Jobe’s Mid-September Reads

Since I’ve been reading a lot of short books this month, I thought I’d check in twice for readers.

September 4

For “a classic with a twist” (my reading group updated “a classic romance”) I read The Sleeper and The Spindle by Neil Gaiman. It is a retelling of the Sleeping Beauty tale with Snow White as its protagonist. It has absolutely stunning artwork and is a clever, super fast read. I definitely recommend this one.


September 7

For my non-fiction book I read On Writing Well by William Zinsser. I’ve been reading this book in little bits every few days for months. It is a lot of good advice to take in and is good brain food. It is full of such, such good advice. What else can I say? If you’re interested in writing as craft this book is awesome.


September 9

I choose a lot of books based on their covers, but most recently I grabbed one of the newest from¬†Murakami Haruki, which turned out to be a picture book. The entire plot, if you can call it that, is very dreamlike. And I came away from this simpler work the same way I come away from his complex work — feeling like he’s a bit of a genius, and really, super weird. The Strange Library.


September 10

For my SF book I chose Acorna the Unicorn Girl by Anne McCaffrey and Margaret Ball. I’ve seen it in libraries and bookstores for nearly 20 yrs, and always been intrigued, but I didn’t expect it to actually have ships and space travel, which it did. I always guessed it was Fantasy that gets categorized as SF. So it was good and fun and fast and I’m considering reading the whole migley books in the series.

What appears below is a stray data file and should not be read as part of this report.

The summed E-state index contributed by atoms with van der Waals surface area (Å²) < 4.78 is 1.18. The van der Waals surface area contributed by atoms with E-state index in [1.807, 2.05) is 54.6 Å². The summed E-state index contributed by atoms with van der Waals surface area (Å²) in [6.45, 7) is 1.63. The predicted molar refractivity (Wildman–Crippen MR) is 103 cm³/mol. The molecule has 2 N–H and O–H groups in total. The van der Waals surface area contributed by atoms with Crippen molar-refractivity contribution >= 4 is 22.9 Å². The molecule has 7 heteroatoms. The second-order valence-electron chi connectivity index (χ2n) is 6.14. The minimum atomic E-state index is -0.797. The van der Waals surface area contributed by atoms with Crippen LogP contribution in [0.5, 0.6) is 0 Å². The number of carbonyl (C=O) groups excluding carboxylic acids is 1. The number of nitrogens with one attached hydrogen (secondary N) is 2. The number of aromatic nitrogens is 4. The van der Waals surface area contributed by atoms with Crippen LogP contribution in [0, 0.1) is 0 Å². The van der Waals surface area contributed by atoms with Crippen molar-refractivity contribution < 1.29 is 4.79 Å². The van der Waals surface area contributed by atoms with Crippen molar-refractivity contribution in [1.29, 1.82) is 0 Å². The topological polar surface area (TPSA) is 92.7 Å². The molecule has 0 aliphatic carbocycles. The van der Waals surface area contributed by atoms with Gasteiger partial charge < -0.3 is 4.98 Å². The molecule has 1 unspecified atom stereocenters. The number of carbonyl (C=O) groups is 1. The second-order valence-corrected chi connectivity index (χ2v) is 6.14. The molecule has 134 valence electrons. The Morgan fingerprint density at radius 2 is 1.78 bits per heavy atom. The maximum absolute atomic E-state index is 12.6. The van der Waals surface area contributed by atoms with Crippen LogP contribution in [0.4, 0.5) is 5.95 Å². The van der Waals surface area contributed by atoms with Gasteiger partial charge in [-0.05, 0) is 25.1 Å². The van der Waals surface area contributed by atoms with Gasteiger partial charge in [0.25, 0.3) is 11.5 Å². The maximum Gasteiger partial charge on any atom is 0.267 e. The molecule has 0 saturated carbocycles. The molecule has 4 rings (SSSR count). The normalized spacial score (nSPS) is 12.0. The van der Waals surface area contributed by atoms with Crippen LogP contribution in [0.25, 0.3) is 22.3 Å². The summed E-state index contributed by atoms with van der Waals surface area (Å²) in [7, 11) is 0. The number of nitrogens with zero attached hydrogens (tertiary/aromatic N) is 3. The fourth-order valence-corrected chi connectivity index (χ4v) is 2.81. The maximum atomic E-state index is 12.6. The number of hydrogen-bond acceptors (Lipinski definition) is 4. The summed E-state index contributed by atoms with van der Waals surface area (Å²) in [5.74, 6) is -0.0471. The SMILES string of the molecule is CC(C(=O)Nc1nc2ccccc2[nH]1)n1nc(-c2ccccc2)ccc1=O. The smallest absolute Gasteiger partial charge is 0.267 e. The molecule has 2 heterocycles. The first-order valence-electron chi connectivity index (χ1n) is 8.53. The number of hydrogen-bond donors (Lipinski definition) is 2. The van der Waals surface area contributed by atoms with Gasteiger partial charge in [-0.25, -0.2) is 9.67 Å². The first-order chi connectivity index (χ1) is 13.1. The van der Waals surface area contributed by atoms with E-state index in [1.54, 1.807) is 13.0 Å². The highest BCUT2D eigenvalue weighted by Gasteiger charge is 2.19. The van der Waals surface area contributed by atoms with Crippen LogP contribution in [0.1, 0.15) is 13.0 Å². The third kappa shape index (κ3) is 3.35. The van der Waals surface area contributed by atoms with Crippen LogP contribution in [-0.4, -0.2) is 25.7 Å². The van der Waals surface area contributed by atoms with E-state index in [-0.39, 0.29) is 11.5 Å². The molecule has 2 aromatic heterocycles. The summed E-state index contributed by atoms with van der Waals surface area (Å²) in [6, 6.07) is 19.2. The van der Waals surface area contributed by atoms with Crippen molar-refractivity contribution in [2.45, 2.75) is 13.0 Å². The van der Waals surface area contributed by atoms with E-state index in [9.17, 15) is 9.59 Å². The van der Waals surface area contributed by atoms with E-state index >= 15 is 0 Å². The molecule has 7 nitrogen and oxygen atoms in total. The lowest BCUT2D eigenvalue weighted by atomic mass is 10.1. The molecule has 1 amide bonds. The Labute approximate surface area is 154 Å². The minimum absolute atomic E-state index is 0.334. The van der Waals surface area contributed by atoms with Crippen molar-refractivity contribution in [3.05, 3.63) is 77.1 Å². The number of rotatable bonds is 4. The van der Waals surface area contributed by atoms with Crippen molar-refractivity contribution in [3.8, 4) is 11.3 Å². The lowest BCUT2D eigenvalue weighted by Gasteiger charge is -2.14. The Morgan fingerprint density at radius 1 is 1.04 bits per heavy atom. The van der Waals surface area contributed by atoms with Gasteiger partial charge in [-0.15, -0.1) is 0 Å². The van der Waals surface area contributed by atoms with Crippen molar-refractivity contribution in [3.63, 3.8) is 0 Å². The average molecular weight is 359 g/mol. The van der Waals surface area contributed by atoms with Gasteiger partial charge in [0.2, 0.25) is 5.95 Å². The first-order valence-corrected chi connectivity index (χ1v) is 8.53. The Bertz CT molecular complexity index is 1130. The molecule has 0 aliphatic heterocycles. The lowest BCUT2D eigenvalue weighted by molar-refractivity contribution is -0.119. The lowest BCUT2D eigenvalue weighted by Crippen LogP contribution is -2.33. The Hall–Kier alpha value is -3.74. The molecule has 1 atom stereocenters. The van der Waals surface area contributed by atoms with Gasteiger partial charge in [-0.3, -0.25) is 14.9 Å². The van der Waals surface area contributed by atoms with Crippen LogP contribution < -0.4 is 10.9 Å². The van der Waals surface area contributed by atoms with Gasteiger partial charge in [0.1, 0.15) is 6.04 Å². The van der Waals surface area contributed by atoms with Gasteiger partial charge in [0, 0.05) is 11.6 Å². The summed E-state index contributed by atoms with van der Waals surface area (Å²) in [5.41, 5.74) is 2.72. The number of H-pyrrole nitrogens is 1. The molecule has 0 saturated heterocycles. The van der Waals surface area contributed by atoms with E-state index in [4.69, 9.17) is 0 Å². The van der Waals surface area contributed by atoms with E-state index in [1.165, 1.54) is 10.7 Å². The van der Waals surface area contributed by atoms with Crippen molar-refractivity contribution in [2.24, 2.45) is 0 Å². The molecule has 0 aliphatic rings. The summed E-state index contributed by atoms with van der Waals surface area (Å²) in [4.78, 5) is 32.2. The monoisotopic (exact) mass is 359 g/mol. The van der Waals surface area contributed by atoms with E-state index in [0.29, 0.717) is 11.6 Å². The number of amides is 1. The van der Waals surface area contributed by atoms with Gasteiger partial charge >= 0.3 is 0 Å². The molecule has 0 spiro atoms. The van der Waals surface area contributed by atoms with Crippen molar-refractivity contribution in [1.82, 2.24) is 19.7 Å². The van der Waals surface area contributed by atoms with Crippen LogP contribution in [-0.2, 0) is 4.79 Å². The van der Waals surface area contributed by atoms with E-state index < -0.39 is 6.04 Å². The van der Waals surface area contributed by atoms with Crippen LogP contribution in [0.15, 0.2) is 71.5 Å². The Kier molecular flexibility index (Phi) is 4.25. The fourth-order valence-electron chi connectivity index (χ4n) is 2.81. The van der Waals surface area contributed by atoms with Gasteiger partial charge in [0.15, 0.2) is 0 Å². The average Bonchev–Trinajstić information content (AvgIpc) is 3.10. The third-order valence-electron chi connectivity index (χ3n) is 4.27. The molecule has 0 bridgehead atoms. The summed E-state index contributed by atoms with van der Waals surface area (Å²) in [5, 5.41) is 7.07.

September 11

For a book recommended by a friend I read the graphic novel God Save the Queen, written by Mike Carey, art by John Bolton. It’s about the war between evil queen Mab and good queen Titania and a human girl who gets caught in the middle. The art style is great and the story is interesting, too.


September 12

For my mystery book I read the eleventh Sookie Stackhouse novels by Charlaine Harris. I couldn’t remember which one I’d left off on, so I ended up rereading one from years ago, but it had been long enough that I didn’t remember what would happen. I remember now why I stopped reading at this point — book 10 had felt so momentous, so game-changing, that book 11 felt like a let-down, back to the same old thing as if nothing had gone horribly awry in the previous book. I got that feeling at some points with the Harry Potter series too. In any case I’m ready now, and there are 2 left in the series I know I haven’t read yet. So those go on the list w the rest of the Acorna series.


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